Australian research shows workplace bullying involves us all

August 1, 2012
Australian research shows workplace bullying involves us all

New research from Murdoch University and Edith Cowan University sheds light on the roles bystanders play in workplace bullying.

To better understand how co-workers can impact , Dr Megan Paull of Murdoch’s School of Business and her partners created 13 ‘types’ – ranging from the aggressive Instigating Bystander to the Submitting Bystander, who ends up becoming a substitute for the victim.

Middle spectrum types include the Manipulating Bystander, Abdicating Bystander, Defending Bystander and Sympathising .

“Bystanders are not incidental, but are an integral part of the context of bullying, with some siding with the bully or victim, either actively or passively,” Dr Paull said.

“People don’t always appreciate the impact of their actions, or inactions. For example, a social reaction to walking into a room where colleagues are laughing is to laugh along without thinking. But you could be adding fuel to someone’s embarrassment.”

Dr Paull said establishing context was important, and that the issue was complex, noting competition and rivalry were natural in work and social relationships. She also cautioned that what might appear as bullying to an outsider could be fine with the target of the act.

“It’s not a cut and dried issue, but we’re trying to raise awareness and make organisations and individuals aware of the responsibilities they have to respect and appreciate the subtleties of human relationships and psychological well-being,” Dr Paull said.

“Awareness can lead managers and staff to develop effective strategies for diffusing potential situations. Studies have shown that people who recognise their roles, and have the tools to act, can make a positive difference.”

Dr Paull said her study was informed by research on school bullying, an area which has benefited from training, awareness and culture change programs.

She noted has become a matter of concern on a national level. In May 2012, Federal Minister for Employment and Workplace Relations Bill Shorten MP requested a House of Representatives report on the issue.

Explore further: Teens' take on bullying

Related Stories

Teens' take on bullying

November 11, 2010

Both the bully and the victim's individual characteristics, rather than the wider social environment, explain why bullying occurs, according to Swedish teenagers. The new study, by Dr. Robert Thornberg and Sven Knutsen from ...

Bullying can be a summertime issue, too

July 6, 2012

(Phys.org) -- The threat of bullying doesn't stop at the schoolyard gate nor does it end when the final bell signals the beginning of summer vacation, warns Dr. Jennifer Caudle of the University of Medicine and Dentistry ...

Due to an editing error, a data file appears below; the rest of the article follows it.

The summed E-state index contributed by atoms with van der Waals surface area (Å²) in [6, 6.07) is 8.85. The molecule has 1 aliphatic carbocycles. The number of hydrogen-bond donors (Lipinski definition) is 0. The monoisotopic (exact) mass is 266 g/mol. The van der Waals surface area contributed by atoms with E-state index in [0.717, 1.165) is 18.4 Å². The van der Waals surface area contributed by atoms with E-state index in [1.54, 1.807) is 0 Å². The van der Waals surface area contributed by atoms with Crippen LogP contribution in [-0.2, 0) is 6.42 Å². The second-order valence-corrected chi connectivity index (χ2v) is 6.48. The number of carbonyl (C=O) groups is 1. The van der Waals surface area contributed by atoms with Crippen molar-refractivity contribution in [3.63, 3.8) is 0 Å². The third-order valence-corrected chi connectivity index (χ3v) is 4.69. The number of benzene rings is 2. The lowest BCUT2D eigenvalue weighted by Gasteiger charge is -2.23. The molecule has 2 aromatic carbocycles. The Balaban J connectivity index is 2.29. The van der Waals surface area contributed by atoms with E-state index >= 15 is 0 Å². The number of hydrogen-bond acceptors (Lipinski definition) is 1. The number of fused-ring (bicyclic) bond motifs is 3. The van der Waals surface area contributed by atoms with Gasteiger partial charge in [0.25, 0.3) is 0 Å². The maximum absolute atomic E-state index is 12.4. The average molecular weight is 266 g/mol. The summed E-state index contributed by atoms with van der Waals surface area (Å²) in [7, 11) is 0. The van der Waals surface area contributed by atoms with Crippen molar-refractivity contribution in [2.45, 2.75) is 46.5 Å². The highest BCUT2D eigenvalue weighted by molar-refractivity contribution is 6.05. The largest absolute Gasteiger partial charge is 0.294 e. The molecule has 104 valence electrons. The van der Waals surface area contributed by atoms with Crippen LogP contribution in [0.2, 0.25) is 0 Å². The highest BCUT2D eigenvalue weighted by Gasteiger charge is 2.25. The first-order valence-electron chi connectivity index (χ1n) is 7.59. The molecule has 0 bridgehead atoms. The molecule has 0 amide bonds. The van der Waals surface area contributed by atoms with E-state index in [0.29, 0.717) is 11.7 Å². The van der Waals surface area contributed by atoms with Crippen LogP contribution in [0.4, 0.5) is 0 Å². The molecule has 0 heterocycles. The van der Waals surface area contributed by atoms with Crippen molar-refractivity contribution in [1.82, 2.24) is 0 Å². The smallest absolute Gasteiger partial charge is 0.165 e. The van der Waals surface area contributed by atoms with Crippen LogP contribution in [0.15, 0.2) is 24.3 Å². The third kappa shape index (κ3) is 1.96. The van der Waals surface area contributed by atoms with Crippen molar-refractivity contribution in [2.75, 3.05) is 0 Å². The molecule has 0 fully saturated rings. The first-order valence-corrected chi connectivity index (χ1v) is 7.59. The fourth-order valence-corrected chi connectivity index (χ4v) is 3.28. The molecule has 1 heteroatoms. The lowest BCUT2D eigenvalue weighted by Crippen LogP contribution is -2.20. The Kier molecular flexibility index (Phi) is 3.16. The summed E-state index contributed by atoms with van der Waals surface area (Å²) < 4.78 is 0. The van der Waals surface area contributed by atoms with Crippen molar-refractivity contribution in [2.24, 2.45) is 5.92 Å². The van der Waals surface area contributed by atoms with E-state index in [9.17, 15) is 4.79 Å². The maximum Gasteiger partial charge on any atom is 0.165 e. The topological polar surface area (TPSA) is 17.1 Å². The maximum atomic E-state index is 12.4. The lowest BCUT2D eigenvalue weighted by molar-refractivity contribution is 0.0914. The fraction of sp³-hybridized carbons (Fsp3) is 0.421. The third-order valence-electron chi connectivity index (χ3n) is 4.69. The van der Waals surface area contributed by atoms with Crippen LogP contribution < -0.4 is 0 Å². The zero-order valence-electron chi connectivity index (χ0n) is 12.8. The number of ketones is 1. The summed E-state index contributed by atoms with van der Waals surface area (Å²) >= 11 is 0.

Study shows bullying affects both bystanders and target

October 12, 2011

(Medical Xpress) -- Maybe it was the hefty eighth-grader pushing the skinny sixth-grader out of a seat on the bus, or perhaps it was a group of cheerleaders making fun of an overweight girl. Most of us can remember witnessing ...

New research reveals extent of family and sibling bullying

June 29, 2011

Children who are slapped and shouted at by their parents are more likely to bully their brothers and sisters. Findings from 'Understanding Society', a study of 40,000 UK households funded by the Economic and Social Research ...

Recommended for you

Waiting periods reduce deaths from guns, study suggests

October 17, 2017

(Phys.org)—A trio of researchers with Harvard Business School has found evidence that they claim shows gun deaths decline when states enact waiting period laws. In their paper published in Proceedings of the National Academy ...

Roman theater uncovered at base of Jerusalem's Western Wall

October 16, 2017

Israeli archaeologists on Monday announced the discovery of the first known Roman-era theater in Jerusalem's Old City, a unique structure around 1,800 years old that abuts the Western Wall and may have been built during Roman ...

Human speech, jazz and whale song

October 13, 2017

Jazz musicians riffing with each other, humans talking to each other and pods of killer whales all have interactive conversations that are remarkably similar to each other, new research reveals.

0 comments

Please sign in to add a comment. Registration is free, and takes less than a minute. Read more

Click here to reset your password.
Sign in to get notified via email when new comments are made.